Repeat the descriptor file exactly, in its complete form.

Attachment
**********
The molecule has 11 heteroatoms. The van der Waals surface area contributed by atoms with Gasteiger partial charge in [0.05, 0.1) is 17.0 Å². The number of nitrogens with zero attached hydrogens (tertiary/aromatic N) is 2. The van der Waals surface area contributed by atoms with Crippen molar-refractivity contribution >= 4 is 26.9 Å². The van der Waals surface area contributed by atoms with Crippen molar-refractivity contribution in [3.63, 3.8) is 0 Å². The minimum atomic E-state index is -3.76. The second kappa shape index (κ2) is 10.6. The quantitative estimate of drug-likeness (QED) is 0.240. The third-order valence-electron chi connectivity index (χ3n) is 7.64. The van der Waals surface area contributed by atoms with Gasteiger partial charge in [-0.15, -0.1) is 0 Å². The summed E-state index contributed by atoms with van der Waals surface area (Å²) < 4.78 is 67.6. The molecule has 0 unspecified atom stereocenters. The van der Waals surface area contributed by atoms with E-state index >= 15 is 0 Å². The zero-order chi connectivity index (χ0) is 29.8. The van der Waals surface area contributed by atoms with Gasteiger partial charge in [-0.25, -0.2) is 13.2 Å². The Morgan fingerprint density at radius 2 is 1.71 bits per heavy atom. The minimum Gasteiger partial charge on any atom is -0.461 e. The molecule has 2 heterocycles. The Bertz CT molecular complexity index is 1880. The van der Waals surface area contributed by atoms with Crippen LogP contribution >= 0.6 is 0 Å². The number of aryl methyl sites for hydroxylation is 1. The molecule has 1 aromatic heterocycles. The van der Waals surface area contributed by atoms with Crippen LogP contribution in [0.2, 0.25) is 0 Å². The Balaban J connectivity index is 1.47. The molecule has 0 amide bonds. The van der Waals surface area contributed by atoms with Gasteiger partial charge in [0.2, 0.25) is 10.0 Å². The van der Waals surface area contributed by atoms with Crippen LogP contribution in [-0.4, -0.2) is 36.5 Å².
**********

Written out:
The molecule has 11 heteroatoms. The van der Waals surface area contributed by atoms with Gasteiger partial charge in [0.05, 0.1) is 17.0 Å². The number of nitrogens with zero attached hydrogens (tertiary/aromatic N) is 2. The van der Waals surface area contributed by atoms with Crippen molar-refractivity contribution >= 4 is 26.9 Å². The van der Waals surface area contributed by atoms with Crippen molar-refractivity contribution in [3.63, 3.8) is 0 Å². The minimum atomic E-state index is -3.76. The second kappa shape index (κ2) is 10.6. The quantitative estimate of drug-likeness (QED) is 0.240. The third-order valence-electron chi connectivity index (χ3n) is 7.64. The van der Waals surface area contributed by atoms with Gasteiger partial charge in [-0.15, -0.1) is 0 Å². The summed E-state index contributed by atoms with van der Waals surface area (Å²) < 4.78 is 67.6. The molecule has 0 unspecified atom stereocenters. The van der Waals surface area contributed by atoms with E-state index >= 15 is 0 Å². The zero-order chi connectivity index (χ0) is 29.8. The van der Waals surface area contributed by atoms with Gasteiger partial charge in [-0.25, -0.2) is 13.2 Å². The Morgan fingerprint density at radius 2 is 1.71 bits per heavy atom. The minimum Gasteiger partial charge on any atom is -0.461 e. The molecule has 2 heterocycles. The Bertz CT molecular complexity index is 1880. The van der Waals surface area contributed by atoms with Crippen LogP contribution >= 0.6 is 0 Å². The number of aryl methyl sites for hydroxylation is 1. The molecule has 1 aromatic heterocycles. The van der Waals surface area contributed by atoms with Crippen LogP contribution in [0.2, 0.25) is 0 Å². The Balaban J connectivity index is 1.47. The molecule has 0 amide bonds. The van der Waals surface area contributed by atoms with Gasteiger partial charge in [0.2, 0.25) is 10.0 Å². The van der Waals surface area contributed by atoms with Crippen LogP contribution in [-0.4, -0.2) is 36.5 Å².